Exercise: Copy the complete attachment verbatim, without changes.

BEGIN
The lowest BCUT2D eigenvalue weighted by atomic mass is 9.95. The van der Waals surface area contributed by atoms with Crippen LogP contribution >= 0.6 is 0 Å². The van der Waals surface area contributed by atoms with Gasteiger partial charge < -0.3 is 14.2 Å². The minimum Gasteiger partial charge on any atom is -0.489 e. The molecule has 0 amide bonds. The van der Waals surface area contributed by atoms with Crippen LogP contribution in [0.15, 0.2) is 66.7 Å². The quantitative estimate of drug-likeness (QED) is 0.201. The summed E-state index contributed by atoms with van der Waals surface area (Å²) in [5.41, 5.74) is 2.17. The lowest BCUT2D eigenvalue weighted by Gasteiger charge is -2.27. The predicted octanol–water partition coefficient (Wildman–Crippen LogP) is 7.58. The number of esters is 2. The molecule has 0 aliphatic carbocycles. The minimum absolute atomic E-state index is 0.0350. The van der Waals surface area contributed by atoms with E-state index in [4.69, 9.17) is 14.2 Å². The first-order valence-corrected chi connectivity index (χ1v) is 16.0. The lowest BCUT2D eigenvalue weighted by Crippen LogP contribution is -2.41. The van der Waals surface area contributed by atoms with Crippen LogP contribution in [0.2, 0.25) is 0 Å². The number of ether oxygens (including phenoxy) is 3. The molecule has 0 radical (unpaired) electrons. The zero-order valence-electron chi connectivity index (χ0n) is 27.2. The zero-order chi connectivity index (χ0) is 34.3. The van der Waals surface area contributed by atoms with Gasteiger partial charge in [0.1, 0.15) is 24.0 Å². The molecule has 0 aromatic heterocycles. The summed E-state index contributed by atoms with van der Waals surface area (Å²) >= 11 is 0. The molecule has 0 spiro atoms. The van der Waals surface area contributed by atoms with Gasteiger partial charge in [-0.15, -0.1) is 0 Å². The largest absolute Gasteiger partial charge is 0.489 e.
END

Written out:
The lowest BCUT2D eigenvalue weighted by atomic mass is 9.95. The van der Waals surface area contributed by atoms with Crippen LogP contribution >= 0.6 is 0 Å². The van der Waals surface area contributed by atoms with Gasteiger partial charge < -0.3 is 14.2 Å². The minimum Gasteiger partial charge on any atom is -0.489 e. The molecule has 0 amide bonds. The van der Waals surface area contributed by atoms with Crippen LogP contribution in [0.15, 0.2) is 66.7 Å². The quantitative estimate of drug-likeness (QED) is 0.201. The summed E-state index contributed by atoms with van der Waals surface area (Å²) in [5.41, 5.74) is 2.17. The lowest BCUT2D eigenvalue weighted by Gasteiger charge is -2.27. The predicted octanol–water partition coefficient (Wildman–Crippen LogP) is 7.58. The number of esters is 2. The molecule has 0 aliphatic carbocycles. The minimum absolute atomic E-state index is 0.0350. The van der Waals surface area contributed by atoms with E-state index in [4.69, 9.17) is 14.2 Å². The first-order valence-corrected chi connectivity index (χ1v) is 16.0. The lowest BCUT2D eigenvalue weighted by Crippen LogP contribution is -2.41. The van der Waals surface area contributed by atoms with Crippen LogP contribution in [0.2, 0.25) is 0 Å². The number of ether oxygens (including phenoxy) is 3. The molecule has 0 radical (unpaired) electrons. The zero-order valence-electron chi connectivity index (χ0n) is 27.2. The zero-order chi connectivity index (χ0) is 34.3. The van der Waals surface area contributed by atoms with Gasteiger partial charge in [0.1, 0.15) is 24.0 Å². The molecule has 0 aromatic heterocycles. The summed E-state index contributed by atoms with van der Waals surface area (Å²) >= 11 is 0. The molecule has 0 spiro atoms. The van der Waals surface area contributed by atoms with Gasteiger partial charge in [-0.15, -0.1) is 0 Å². The largest absolute Gasteiger partial charge is 0.489 e.